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15.17.2 InnoDB Recovery

This section describes InnoDB recovery. Topics include:

Point-in-Time Recovery

To recover an InnoDB database to the present from the time at which the physical backup was made, you must run MySQL server with binary logging enabled, even before taking the backup. To achieve point-in-time recovery after restoring a backup, you can apply changes from the binary log that occurred after the backup was made. See Section 7.5, “Point-in-Time (Incremental) Recovery Using the Binary Log”.

Recovery from Data Corruption or Disk Failure

If your database becomes corrupted or disk failure occurs, you must perform the recovery using a backup. In the case of corruption, first find a backup that is not corrupted. After restoring the base backup, do a point-in-time recovery from the binary log files using mysqlbinlog and mysql to restore the changes that occurred after the backup was made.

In some cases of database corruption, it is enough to dump, drop, and re-create one or a few corrupt tables. You can use the CHECK TABLE statement to check whether a table is corrupt, although CHECK TABLE naturally cannot detect every possible kind of corruption.

In some cases, apparent database page corruption is actually due to the operating system corrupting its own file cache, and the data on disk may be okay. It is best to try restarting the computer first. Doing so may eliminate errors that appeared to be database page corruption. If MySQL still has trouble starting because of InnoDB consistency problems, see Section 15.20.2, “Forcing InnoDB Recovery” for steps to start the instance in recovery mode, which permits you to dump the data.

InnoDB Crash Recovery

To recover from a MySQL server crash, the only requirement is to restart the MySQL server. InnoDB automatically checks the logs and performs a roll-forward of the database to the present. InnoDB automatically rolls back uncommitted transactions that were present at the time of the crash. During recovery, mysqld displays output similar to this:

InnoDB: The log sequence number 664050266 in the system tablespace does not match 
the log sequence number 685111586 in the ib_logfiles!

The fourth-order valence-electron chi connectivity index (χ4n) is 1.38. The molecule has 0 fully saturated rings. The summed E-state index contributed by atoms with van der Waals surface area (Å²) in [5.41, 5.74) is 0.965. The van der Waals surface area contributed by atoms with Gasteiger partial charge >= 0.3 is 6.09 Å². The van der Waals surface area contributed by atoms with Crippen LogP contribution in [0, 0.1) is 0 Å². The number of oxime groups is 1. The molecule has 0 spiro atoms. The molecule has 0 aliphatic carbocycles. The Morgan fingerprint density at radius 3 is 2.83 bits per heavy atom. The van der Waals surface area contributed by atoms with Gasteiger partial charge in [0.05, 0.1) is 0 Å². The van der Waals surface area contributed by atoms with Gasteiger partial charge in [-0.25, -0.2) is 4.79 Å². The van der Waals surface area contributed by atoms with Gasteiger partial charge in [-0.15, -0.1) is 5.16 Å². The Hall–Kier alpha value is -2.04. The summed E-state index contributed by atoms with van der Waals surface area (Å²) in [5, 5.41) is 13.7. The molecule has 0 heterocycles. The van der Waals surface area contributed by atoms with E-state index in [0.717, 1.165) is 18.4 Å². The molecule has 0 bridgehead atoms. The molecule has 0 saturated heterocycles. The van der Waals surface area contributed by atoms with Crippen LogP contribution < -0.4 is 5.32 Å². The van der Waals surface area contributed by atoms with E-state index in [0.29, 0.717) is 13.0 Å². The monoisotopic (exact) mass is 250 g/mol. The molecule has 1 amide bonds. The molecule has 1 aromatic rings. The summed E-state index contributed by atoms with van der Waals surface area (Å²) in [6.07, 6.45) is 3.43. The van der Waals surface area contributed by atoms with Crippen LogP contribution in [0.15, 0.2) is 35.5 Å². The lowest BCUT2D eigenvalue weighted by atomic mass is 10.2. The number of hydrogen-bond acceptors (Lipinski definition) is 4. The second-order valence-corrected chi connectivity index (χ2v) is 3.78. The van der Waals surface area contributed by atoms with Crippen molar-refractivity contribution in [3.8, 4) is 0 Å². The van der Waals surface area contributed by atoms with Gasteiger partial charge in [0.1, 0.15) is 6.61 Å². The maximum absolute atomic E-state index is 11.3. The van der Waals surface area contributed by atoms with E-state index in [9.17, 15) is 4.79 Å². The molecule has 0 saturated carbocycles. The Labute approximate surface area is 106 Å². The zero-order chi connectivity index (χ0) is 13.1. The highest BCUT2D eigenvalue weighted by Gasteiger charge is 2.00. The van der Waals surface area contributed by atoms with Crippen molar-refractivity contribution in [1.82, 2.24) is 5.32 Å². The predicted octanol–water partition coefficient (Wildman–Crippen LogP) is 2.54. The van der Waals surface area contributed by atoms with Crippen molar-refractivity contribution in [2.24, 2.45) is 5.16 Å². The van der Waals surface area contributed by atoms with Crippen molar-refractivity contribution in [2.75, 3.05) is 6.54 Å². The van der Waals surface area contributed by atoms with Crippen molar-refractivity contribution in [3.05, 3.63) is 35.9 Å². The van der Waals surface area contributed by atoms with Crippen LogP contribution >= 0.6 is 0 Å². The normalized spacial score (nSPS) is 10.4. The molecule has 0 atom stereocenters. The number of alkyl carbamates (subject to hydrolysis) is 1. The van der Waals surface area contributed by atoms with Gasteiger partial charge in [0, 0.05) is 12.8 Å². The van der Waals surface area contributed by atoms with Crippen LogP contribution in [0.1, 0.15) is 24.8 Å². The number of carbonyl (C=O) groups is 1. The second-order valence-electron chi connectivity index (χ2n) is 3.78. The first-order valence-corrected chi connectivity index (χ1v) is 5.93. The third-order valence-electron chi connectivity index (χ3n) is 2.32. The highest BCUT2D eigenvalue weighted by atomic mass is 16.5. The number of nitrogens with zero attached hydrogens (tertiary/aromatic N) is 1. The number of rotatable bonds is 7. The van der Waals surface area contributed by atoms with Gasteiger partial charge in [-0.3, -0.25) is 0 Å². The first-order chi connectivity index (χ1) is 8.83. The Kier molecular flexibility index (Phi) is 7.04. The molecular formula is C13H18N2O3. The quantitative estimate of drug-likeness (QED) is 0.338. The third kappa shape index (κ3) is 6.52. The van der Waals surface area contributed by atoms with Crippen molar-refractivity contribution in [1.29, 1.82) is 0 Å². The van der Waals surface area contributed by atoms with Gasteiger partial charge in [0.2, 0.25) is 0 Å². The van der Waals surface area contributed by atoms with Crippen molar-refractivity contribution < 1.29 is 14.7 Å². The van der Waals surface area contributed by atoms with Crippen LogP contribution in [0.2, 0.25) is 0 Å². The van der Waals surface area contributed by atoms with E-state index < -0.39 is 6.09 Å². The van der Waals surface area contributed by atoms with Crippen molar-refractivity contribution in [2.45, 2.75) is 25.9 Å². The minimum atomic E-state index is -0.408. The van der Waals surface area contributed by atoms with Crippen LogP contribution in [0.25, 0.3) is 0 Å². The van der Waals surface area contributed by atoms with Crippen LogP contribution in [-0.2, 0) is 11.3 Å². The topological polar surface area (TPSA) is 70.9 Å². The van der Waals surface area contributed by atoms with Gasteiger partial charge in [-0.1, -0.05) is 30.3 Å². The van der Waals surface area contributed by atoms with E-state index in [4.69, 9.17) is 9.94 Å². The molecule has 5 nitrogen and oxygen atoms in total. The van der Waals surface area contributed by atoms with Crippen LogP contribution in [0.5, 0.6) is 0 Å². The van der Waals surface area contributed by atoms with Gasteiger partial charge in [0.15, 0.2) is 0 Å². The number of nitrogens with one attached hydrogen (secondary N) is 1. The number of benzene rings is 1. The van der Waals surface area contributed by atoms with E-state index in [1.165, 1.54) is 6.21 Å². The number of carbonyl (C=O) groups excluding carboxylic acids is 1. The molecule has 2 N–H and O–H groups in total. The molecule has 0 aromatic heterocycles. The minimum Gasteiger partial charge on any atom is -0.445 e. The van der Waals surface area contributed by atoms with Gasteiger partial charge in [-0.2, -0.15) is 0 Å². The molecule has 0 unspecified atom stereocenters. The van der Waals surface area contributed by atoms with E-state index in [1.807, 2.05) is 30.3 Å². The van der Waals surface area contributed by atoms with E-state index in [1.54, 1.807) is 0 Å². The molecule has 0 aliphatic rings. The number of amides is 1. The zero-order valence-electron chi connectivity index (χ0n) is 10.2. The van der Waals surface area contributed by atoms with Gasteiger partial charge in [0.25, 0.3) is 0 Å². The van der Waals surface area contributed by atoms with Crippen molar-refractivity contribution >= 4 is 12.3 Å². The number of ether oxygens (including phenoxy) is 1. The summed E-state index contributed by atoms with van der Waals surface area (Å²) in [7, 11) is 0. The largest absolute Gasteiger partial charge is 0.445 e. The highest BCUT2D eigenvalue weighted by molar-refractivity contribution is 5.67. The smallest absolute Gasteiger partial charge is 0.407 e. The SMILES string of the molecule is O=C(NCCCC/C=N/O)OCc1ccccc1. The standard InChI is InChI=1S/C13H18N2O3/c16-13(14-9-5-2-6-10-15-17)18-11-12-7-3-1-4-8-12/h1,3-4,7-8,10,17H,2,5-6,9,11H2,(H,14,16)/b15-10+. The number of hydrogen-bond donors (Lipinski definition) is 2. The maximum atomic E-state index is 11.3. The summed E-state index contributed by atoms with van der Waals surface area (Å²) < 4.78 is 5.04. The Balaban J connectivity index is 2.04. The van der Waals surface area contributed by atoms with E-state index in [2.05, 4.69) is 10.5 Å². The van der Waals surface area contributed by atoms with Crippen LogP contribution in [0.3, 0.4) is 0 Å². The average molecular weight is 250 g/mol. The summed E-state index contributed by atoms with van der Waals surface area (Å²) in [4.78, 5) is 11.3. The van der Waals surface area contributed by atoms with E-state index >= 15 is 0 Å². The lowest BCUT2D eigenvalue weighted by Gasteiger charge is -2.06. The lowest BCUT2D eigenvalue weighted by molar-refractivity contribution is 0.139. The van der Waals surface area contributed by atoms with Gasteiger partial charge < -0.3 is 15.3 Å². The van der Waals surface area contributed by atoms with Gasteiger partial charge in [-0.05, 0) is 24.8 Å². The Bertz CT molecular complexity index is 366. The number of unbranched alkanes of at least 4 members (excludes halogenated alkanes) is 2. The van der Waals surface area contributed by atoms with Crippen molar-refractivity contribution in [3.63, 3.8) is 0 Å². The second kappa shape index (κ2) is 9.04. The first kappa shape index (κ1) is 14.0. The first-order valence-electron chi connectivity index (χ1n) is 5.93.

InnoDB: Database was not shutdown normally!
InnoDB: Starting crash recovery.
InnoDB: Using 'tablespaces.open.2' max LSN: 664075228
InnoDB: Doing recovery: scanned up to log sequence number 690354176
InnoDB: Doing recovery: scanned up to log sequence number 695597056
InnoDB: Doing recovery: scanned up to log sequence number 700839936
InnoDB: Doing recovery: scanned up to log sequence number 706082816
InnoDB: Doing recovery: scanned up to log sequence number 711325696
InnoDB: Doing recovery: scanned up to log sequence number 713458156
InnoDB: Applying a batch of 1467 redo log records ...
InnoDB: 10%
InnoDB: 20%
InnoDB: 30%
InnoDB: 40%
InnoDB: 50%
InnoDB: 60%
InnoDB: 70%
InnoDB: 80%
InnoDB: 90%
InnoDB: 100%
InnoDB: Apply batch completed!
InnoDB: 1 transaction(s) which must be rolled back or cleaned up in total 561887 row 
operations to undo
InnoDB: Trx id counter is 4096
...
InnoDB: 8.0.1 started; log sequence number 713458156
InnoDB: Waiting for purge to start
InnoDB: Starting in background the rollback of uncommitted transactions
InnoDB: Rolling back trx with id 3596, 561887 rows to undo
...
./mysqld: ready for connections....

InnoDB crash recovery consists of several steps:

  • Tablespace discovery

    Tablespace discovery is the process that InnoDB uses to identify tablespaces that require redo log application. See Tablespace Discovery During Crash Recovery.

  • Redo log application

    Redo log application is performed during initialization, before accepting any connections. If all changes are flushed from the buffer pool to the tablespaces (ibdata* and *.ibd files) at the time of the shutdown or crash, redo log application is skipped. InnoDB also skips redo log application if redo log files are missing at startup.

    • The current maximum auto-increment counter value is written to the redo log each time the value changes, which makes it crash-safe. During recovery, InnoDB scans the redo log to collect counter value changes and applies the changes to the in-memory table object.

      For more information about how InnoDB handles auto-increment values, see Section 15.8.1.5, “AUTO_INCREMENT Handling in InnoDB”, and InnoDB AUTO_INCREMENT Counter Initialization.

    • When encountering index tree corruption, InnoDB writes a corruption flag to the redo log, which makes the corruption flag crash-safe. InnoDB also writes in-memory corruption flag data to an engine-private system table on each checkpoint. During recovery, InnoDB reads corruption flags from both locations and merges results before marking in-memory table and index objects as corrupt.